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Original Research ARTICLE Provisionally accepted The full-text will be published soon. Notify me

Front. Microbiol. | doi: 10.3389/fmicb.2019.01850

Disease specific bacterial communities in a coralline algae of the northwestern Mediterranean Sea: a combined culture dependent and -independent approach

  • 1Institut de recherche pour le développement (IRD), New Caledonia
  • 2UMS2348 Observatoire océanologique de Banyuls-sur-Mer (OOB), France
  • 3UMR9220 Ecologie marine tropicale dans les Océans Pacifique et Indien (ENTROPIE), France
  • 4UMR8222 Laboratoire d'Ecogéochimie des Environnements Benthiques (LECOB), France

Crustose coralline red algae (CCA) are important components of marine ecosystems thriving from tropical waters and up to the poles. They fulfill important ecological services including framework building and induction of larval settlement. Like other marine organisms, CCAs have not been spared by the increase in marine disease outbreaks. The white-band syndrome has been recently observed in corallines from the Mediterranean Sea indicating that the disease threat has extended from tropical to temperate waters. Here, we examined the microbiome and the pathobiome of healthy and diseased Neogoniolithon brassica-florida coralline algae in the Mediterranean Sea by combining culture-dependent and -independent approaches. The coralline white-band syndrome was associated with a distinct pathobiome compared to healthy tissues and showed similarities with the white-band syndrome described in the Caribbean Sea. A sequence related to the genus Hoeflea, order Rhizobiales, characterised the white-band disease pathobiome described by amplicon sequencing. No representative of this genus was isolated by culture. We, however, successfully isolated an abundant member of the healthy CCA microbiome, an Alphaproteobateria of the family Rhodobacteraceae. In conclusion, we did not identify a potential causative agent of the disease, but through the complementarity culture dependent and independent approaches we characterised the healthy microbiome of the coralline and the possible opportunistic bacteria colonizing diseased tissues.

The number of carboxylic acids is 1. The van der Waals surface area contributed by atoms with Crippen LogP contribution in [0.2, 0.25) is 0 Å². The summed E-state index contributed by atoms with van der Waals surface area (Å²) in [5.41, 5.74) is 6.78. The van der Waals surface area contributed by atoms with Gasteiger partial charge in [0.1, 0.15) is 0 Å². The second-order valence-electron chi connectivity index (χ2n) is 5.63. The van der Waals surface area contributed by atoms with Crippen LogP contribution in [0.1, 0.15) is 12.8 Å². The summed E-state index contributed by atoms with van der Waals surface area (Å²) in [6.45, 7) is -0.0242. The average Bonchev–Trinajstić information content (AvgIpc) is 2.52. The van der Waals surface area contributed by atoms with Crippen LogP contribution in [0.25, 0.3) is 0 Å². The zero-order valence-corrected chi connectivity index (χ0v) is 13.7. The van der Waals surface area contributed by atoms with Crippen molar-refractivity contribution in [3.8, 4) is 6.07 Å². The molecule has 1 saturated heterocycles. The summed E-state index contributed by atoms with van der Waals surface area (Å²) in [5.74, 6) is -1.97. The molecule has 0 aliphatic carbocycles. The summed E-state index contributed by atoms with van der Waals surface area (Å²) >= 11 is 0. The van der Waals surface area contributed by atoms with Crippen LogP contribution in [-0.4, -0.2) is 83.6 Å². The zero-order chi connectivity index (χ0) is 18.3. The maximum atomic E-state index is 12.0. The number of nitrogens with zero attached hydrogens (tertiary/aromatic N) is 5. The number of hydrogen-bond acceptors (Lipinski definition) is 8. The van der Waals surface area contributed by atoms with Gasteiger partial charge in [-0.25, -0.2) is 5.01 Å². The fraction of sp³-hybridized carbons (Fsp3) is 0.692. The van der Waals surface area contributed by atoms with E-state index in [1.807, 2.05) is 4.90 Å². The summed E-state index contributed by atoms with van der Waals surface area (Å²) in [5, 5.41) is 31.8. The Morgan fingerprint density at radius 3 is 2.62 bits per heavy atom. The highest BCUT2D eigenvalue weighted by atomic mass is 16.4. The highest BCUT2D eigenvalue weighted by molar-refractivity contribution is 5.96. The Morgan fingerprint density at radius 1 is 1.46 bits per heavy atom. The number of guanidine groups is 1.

Keywords: Crustose coralline algae (CCA), Disease, Bacterial communities, pathobiome, culture, NGS (Next Generation Sequencing)

Received: 15 Mar 2019; Accepted: 26 Jul 2019.

Edited by:

Russell T. Hill, Institute of Marine and Environmental Technology, University of Maryland, Baltimore County, United States

Reviewed by:

Marco J. Coolen, Curtin University, Australia
Javier Del Campo, Rosenstiel School of Marine and Atmospheric Science, University of Miami, United States  

Copyright: © 2019 Quere, INTERTAGLIA, PAYRI and Galand. This is an open-access article distributed under the terms of the Creative Commons Attribution License (CC BY). The use, distribution or reproduction in other forums is permitted, provided the original author(s) and the copyright owner(s) are credited and that the original publication in this journal is cited, in accordance with accepted academic practice. No use, distribution or reproduction is permitted which does not comply with these terms.

* Correspondence: Dr. Gaelle Quere, Institut de recherche pour le développement (IRD), Noumea, New Caledonia,